Employee’s miscarriage a disability: Tribunal

Ontario Human Rights Code doesn't require disability to be permanent

An Ontario employee’s miscarriage was a disability that may require accommodation by her employer, the Ontario Human Rights Tribunal has ruled.

Winnie Mou of Markham, Ont., suffered a deep tissue injury in January 2013 that required heavy pain medication. She had difficulty moving one side of her body, so attempts to return to work were initially unsuccessful. Her employer, MHPM Project Leaders, wasn’t able to provide short-term disability benefits so she took sick days until she was able to return on Jan. 21.

In May 2013, Mou suffered a miscarriage, followed by the death of her mother-in-law shortly thereafter. These two events led to severe depression, which disabled Mou and required her to take time off work. Because she had used up her sick days in January, Mou had to use vacation leave.

Mou’s absences in January and June led to her falling short of her targeted hours for 2013. In her annual performance evaluation, her supervisor told her she needed to improve her ability to meet scheduled delivery objectives.

On Feb. 27, 2014, Mou’s employment was terminated.

Mou felt the issues MHPM had with her performance were related to the time she had to take off because of her injury, miscarriage, depression and MHPM’s failure to accommodate her issues. She filed a complaint of discrimination based on disability.

MHPM filed an application to dismiss the complaint on the basis Mou did not have a disability and therefore it couldn’t have played a role in her termination of employment.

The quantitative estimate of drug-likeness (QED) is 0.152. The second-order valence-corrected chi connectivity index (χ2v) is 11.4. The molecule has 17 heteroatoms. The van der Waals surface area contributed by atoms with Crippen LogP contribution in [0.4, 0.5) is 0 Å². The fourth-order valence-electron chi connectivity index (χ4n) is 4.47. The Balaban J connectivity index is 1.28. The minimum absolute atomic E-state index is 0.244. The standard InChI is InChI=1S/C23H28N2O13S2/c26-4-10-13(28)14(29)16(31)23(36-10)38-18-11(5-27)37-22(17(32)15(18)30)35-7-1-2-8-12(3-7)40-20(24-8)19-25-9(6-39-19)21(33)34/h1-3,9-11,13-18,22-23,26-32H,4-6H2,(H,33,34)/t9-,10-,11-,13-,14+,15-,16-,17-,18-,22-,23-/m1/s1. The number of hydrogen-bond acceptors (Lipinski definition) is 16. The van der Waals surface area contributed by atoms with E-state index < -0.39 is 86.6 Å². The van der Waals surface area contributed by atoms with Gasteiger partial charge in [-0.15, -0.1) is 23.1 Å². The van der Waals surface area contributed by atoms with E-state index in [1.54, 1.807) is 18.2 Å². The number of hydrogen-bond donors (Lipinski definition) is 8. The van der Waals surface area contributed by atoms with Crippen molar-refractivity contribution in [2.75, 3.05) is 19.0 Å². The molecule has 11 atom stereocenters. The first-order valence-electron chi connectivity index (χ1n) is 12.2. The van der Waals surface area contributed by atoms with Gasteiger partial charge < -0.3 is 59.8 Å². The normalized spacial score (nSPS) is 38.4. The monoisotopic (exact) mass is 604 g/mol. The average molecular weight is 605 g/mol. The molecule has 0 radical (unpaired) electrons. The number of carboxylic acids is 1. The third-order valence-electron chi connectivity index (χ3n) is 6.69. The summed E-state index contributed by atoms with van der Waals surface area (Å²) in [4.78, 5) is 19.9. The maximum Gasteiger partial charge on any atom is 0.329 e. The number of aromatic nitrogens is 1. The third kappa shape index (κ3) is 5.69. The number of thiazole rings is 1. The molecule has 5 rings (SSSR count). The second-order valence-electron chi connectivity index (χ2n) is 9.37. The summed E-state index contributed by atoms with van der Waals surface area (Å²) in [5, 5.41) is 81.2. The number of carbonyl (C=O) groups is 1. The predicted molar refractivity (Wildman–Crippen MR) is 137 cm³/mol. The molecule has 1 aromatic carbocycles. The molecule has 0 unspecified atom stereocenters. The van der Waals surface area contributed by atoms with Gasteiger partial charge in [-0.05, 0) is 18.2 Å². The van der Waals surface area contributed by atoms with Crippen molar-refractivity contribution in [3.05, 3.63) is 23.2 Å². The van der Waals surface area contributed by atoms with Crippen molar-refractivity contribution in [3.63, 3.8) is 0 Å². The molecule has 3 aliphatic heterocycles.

MHPM argued that for an injury or illness to qualify as a disability, there had to be an element of permanence and persistence to it. Mou’s health issues were temporary and she fully recovered from them, so they didn’t affect her participation in the workplace or society, said the company.

The tribunal noted that the Ontario Human Rights Code defined a physical disability as “any degree of physical disability, infirmity, malformation or disfigurement that is caused by bodily injury, birth defect or illness.”

It was also important that the code referred to the right to equal treatment without discrimination "because a person has or has had a disability or is believed to have or to have had a disability.”

This statement showed the code contemplated that a disability didn’t have to be permanent, said the tribunal.

The tribunal agreed that certain individual temporary ailments, such as a cold or flu, wouldn't be seen as a disability as they don’t hinder someone’s “full participation in society.”

However, it found that Mou’s injury and miscarriage were more than just that.

Mou’s January 2013 injury required three weeks to heal and kept her from working, despite the fact she tried to return to work twice during that time.

Though Mou had recovered from both her injuries by the time of her dismissal, the tribunal found the absences that played a role in her dismissal were disability-related.

The tribunal found Mou established she had a disability and dismissed MHPM’s application to dismiss the complaint.

Reference: MHPM Project Leaders and Winnie Mou. Jennifer Scott — arbitrator. Raquel Chisholm for the employer, Morgan Rowe for the employee. March 14, 2016.

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